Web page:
In the Garden

The Orchid House

While most Southern gardens are asleep for the winter, this orchid enthusiast’s house is rife with tropical blooms

Photo: Amy Mikler

Kit Pannill heads to work.

Kit Pannill has a way with orchids. she fell in love with her first cattleya forty years ago in Tampa, Florida, and now coaxes two hundred cattleya and vanda varieties to bloom during the winter at her home in Palm Beach.

A Garden Club of America horticultural judge, Pannill is a hands-on gardener with a formidable reputation for growing spectacular orchids. The American Orchid Society honored her with an eponymous orchid, Vanda Kit Pannill, from which she cuts its offspring “kikis” for friends to propagate. This and many of her other gardening endeavors happen in her slat house.

Photo: Amy Mikler

Pannill clipping blooms.

The idea for the structure sprouted when Pannill got the chance to acquire and expand into part of a neighboring garden. Husband Bill Pannill, aka Mr. Daffodil, who has “grown, shown, and hybridized daffodils for sixty years,” was all for her horticultural expansion; Kit’s slatted lean-to off the kitchen had been jammed with orchids for years. “I was ready to put up a Quonset hut like the shade houses commercial growers in Florida use,” she says, “but my friend Leta Foster is an interior decorator, and she said, ‘Way too ugly! Think Brighton Pavilion with trellis work.’” The two enlisted local architect Jacqueline  Albarran, who had plenty of experience designing treillage in Palm Beach.

Painted sugar white and framed with an alternating pattern of column-and-panel trellises, the 20-by-40-foot enclosure culminates in a slat roof resting on curved mahogany beams. The trellis work is utilitarian. It mimics slat houses in the tropics made of allover lath for sheltering tender plants from direct sun and creates the ideal environment for temperamental cattleyas and vandas wanting plenty of air circulation and indirect light. Reinforced with steel cabling, Kit’s version has proved impervious to three hurricanes.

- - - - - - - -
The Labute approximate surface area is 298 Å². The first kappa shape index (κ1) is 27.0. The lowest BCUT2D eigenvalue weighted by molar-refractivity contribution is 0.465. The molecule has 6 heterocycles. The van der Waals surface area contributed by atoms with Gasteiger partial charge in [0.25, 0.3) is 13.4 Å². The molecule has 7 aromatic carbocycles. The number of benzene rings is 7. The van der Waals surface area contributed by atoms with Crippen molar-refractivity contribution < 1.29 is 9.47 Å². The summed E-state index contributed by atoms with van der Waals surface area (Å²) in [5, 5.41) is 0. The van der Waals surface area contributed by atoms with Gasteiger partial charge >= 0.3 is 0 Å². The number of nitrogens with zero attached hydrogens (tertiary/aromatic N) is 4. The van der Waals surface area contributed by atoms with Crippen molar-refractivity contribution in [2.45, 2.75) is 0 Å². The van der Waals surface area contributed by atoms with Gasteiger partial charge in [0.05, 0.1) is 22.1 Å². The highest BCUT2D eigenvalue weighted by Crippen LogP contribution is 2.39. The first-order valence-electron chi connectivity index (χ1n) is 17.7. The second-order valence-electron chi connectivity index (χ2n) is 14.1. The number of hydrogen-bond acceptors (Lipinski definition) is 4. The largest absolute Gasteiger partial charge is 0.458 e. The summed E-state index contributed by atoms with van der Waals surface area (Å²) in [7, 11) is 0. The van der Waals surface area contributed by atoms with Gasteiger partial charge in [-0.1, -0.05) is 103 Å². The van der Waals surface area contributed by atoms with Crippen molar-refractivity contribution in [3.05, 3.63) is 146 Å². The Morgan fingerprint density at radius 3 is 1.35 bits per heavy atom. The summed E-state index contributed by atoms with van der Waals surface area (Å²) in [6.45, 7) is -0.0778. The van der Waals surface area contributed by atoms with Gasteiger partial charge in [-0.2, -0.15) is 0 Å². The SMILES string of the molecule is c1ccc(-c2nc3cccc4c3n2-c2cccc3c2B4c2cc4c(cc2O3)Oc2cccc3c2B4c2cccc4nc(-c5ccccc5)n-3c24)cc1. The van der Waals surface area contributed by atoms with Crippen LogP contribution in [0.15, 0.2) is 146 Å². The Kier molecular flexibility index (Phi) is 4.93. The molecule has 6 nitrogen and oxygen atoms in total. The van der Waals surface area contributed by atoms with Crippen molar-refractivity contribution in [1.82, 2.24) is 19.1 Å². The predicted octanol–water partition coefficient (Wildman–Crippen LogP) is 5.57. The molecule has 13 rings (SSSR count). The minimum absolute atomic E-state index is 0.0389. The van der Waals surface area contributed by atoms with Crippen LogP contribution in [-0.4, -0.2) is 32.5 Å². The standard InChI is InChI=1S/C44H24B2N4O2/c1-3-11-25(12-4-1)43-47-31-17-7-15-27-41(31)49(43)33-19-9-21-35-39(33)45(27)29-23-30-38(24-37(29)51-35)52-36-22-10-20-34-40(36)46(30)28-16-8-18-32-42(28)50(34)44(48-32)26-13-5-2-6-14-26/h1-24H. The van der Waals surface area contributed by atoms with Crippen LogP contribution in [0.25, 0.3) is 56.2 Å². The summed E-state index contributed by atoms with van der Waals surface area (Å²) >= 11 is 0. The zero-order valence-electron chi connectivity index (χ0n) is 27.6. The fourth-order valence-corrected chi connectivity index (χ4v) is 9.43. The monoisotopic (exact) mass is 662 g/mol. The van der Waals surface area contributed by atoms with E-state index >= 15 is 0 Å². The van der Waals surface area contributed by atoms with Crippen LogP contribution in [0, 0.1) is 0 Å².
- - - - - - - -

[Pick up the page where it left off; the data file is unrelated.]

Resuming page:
“When my orchids bloom, I take them from tables where they’re grouped according to watering requirements and put them on display, to see when I walk in,” she says. “I like the drama of their colors with my bonsai, euphorbias, and agaves.” She also brings them into the house to brighten rooms, “but for no more than four to five days because they don’t like the dark.”

In the mornings when she arrives to sunlight and birdsong filtering through the slatted roof and trellis framework, Pannill relishes the best part of having an orchid house: walking in to see what’s blooming. That’s when she glories in the emerging jewel-hued cattleya flowers, “big enough for an old-fashioned Easter corsage,” and trains a fan-blown mist on the luscious roots of vandas cascading in triple tiers from hooks in the ceiling. Then it’s on to tending the rest of the day’s blooms.

For more information about architect Jacqueline Albarran, call 561-655-7676.